Eutrophication is a process in which there’s an excess nutrient input to water. This process increases the rate of supply of organic matter in an ecosystem and stimulate aquatic plant growth1. At normal levels, these nutrients feed growth of organisms called cyanobateria or algae. But with too much nutrients, cyanobacteria grow out of control. Excess algae blocks the sunlight needed by bottom-dwelling plants and leads to decrease in oxygen in the water and consequently leads to negative outcomes.
Eutrophication is often linked to anthropogenic activities. Runoff from agricultural operations includes fertilizers such as nitrogen and phosphorous. Once these nutrients enter the ocean, the balance of ecosystems changes and production of plants increases. One such plant is blue-green algae, or cyanobacteria. Cyanobacteria consume these nutrients and increase in productivity.
Some of the negative effects of this excessive algae production, termed algal blooms, are:
- production of extremely dangerous toxins that can kill animals and people
- creation of "dead zones" (low oxygen or hypoxic zones) in the ocean
- raise treatment costs for cleaning water
- harm industries and communities that rely on the affected watershed
Categories of Pollution
Point source: Factories and sewage treatment plants are the most common types of point sources. Some factories discharge their wastes directly into a water body and others treat it themselves before it is released. However, unregulated discharges can cause severe damage to human health and the environment. An example of consequences of unregulated discharge are water pollution, unsafe drinking water and restrict activities like fishing and swimming.1 Intoxication or health problems are due to exposure or drinking water with algal toxins. Symptoms can include nausea, vomiting and throat irritation when exposed to algal toxins. When water is consumed in sufficient quantities, the toxins can affect the liver and nervous system.2 This can also indirectly affect the economy because of loss of working days due to such health problem.
Non-point source: agricultural runoff
Agriculture runoff is the largest cause of eutrophication in the Delta. More than 200 million pounds of pesticide are applied to California farms every year which are washed into the delta.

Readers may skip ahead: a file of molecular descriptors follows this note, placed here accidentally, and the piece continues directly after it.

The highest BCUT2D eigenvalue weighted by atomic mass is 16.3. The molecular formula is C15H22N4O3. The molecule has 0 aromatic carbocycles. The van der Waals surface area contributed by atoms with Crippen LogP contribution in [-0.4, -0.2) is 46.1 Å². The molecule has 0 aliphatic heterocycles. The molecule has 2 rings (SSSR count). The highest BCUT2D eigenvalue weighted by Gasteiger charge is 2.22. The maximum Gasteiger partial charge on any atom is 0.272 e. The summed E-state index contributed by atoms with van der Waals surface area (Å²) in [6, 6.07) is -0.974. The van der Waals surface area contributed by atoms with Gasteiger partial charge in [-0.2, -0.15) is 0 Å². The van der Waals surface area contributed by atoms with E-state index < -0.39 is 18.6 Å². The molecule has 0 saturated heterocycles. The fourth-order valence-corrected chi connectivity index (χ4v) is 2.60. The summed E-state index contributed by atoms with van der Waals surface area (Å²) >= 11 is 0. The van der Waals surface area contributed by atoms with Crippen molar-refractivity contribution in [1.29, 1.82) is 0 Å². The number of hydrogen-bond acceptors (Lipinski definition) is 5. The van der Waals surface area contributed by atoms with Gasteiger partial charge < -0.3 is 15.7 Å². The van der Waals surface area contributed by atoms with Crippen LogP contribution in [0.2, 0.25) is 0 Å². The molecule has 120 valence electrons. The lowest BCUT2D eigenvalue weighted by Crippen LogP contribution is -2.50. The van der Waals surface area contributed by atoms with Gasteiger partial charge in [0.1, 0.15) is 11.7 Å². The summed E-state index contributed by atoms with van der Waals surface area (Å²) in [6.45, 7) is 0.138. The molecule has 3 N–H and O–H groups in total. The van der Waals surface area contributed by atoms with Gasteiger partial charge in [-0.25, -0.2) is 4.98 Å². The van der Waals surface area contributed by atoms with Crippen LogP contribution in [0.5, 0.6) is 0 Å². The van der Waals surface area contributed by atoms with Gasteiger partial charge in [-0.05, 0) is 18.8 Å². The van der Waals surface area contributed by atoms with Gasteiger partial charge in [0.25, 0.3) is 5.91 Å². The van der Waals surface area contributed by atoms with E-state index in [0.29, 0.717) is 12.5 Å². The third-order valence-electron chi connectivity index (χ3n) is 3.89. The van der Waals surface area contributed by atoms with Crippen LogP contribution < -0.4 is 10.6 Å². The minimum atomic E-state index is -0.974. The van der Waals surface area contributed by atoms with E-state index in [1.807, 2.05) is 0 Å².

Eutrophication can lead to hypoxia in the water column. Hypoxia event occurs when there is low oxygen level in the water. This incident is a consequence of eutrophication due to an excess of nutrient input (nitrogen and phosphorus) in the water that stimulates the growth of phytoplankton and consequently affect fishes and other organisms. Human activities have increased the rate of eutrophication through point source and non-point discharge of nutrients such as nitrogen and phosphorus.
As plant and animal biomass increase, species diversity decreases and the affected area will become overpopulated by phytoplankton feeding off the increased algae. This will also change the dominant biota in the region.
Turbidity is the clouding of water due to sediment. It can be caused by excessive phytoplankton, algae growth, urban runoff, or sediments from erosion. These suspended particles, in addition to making water look dirty, also help promote the toxins in water as heavy metals and toxic organic compounds can attach easily to the suspended sediment. These suspended particles also absorb heat from the sun, making turbid waters warmer. This also reduces oxygen content in the water, as more oxygen is dissolved in colder waters. The suspended particles also scatter light, decreasing photosynthetic activity of plants and algae, which results in a positive feedback loop for decreasing oxygen even more. Some biological impacts include: fish eggs and larvae will be covered and suffocated, and gills will become clogged and damaged. Thus, turbidity is a plausible and extremely harmful effect of eutrophication.
DEAD ZONE locations
The Black Sea is one of the dead zones that have been identified. The dead zone resulted from the contaminants from the Danube River which courses from Germany. During 1960’s to 1989, huge input to watersheds from several sources occurred. The nutrient sources are rising fossil fuel use and NOx input from atmospheric sources, intensive fertilizer use in farming practices, sewage input to water systems. This resulted to loss of fisheries and marine habits disrupted and reduced tourism.
The Gulf of Mexico is essentially a large drain for the network of rivers known as the Mississippi-Atchafalaya River Basin (MARB), which includes major rivers such as the Mississippi and the Missouri. MARB passes through 31 states, and agriculture is the dominant industry in several of those states, which is where the overflow of nutrients originates. The eutrophication process in the Gulf of Mexico is cyclical and grows in the summer and shrinks during the winter due to decreased agriculture only to return the following summer. This dead zone along the northern edge of the Gulf stretching along Texas and Louisiana measured 13,080 square kilometers in the summer of 2014, and it is the largest dead zone in the United States